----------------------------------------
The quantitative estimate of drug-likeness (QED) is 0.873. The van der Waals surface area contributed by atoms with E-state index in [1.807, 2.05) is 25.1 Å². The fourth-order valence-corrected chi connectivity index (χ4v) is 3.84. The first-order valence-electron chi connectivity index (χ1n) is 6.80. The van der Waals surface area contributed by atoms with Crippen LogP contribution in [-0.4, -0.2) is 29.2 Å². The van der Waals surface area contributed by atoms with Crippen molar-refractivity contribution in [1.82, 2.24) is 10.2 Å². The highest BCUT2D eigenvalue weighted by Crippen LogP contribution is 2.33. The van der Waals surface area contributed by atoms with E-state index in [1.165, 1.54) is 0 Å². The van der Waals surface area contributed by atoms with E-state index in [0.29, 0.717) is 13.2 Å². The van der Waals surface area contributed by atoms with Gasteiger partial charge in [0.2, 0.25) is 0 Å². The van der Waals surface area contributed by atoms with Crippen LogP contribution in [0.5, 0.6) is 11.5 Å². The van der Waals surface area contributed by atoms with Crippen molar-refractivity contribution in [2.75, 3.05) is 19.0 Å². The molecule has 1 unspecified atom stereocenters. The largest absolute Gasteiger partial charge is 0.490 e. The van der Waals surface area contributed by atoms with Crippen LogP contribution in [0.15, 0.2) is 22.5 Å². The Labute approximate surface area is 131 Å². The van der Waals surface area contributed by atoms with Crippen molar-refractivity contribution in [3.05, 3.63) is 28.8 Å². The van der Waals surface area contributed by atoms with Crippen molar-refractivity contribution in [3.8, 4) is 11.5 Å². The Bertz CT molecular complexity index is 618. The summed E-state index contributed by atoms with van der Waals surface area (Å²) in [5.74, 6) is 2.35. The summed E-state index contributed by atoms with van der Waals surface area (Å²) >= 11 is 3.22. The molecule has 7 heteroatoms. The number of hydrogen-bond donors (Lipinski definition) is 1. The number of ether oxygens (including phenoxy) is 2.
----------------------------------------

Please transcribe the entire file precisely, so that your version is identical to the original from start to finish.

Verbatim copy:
The quantitative estimate of drug-likeness (QED) is 0.873. The van der Waals surface area contributed by atoms with E-state index in [1.807, 2.05) is 25.1 Å². The fourth-order valence-corrected chi connectivity index (χ4v) is 3.84. The first-order valence-electron chi connectivity index (χ1n) is 6.80. The van der Waals surface area contributed by atoms with Crippen LogP contribution in [-0.4, -0.2) is 29.2 Å². The van der Waals surface area contributed by atoms with Crippen molar-refractivity contribution in [1.82, 2.24) is 10.2 Å². The highest BCUT2D eigenvalue weighted by Crippen LogP contribution is 2.33. The van der Waals surface area contributed by atoms with E-state index in [1.165, 1.54) is 0 Å². The van der Waals surface area contributed by atoms with E-state index in [0.29, 0.717) is 13.2 Å². The van der Waals surface area contributed by atoms with Gasteiger partial charge in [0.2, 0.25) is 0 Å². The van der Waals surface area contributed by atoms with Crippen LogP contribution in [0.5, 0.6) is 11.5 Å². The van der Waals surface area contributed by atoms with Crippen molar-refractivity contribution in [2.75, 3.05) is 19.0 Å². The molecule has 1 unspecified atom stereocenters. The largest absolute Gasteiger partial charge is 0.490 e. The van der Waals surface area contributed by atoms with Crippen LogP contribution in [0.15, 0.2) is 22.5 Å². The Labute approximate surface area is 131 Å². The van der Waals surface area contributed by atoms with Crippen molar-refractivity contribution in [3.05, 3.63) is 28.8 Å². The van der Waals surface area contributed by atoms with Crippen molar-refractivity contribution in [3.8, 4) is 11.5 Å². The Bertz CT molecular complexity index is 618. The summed E-state index contributed by atoms with van der Waals surface area (Å²) in [5.74, 6) is 2.35. The summed E-state index contributed by atoms with van der Waals surface area (Å²) >= 11 is 3.22. The molecule has 7 heteroatoms. The number of hydrogen-bond donors (Lipinski definition) is 1. The number of ether oxygens (including phenoxy) is 2.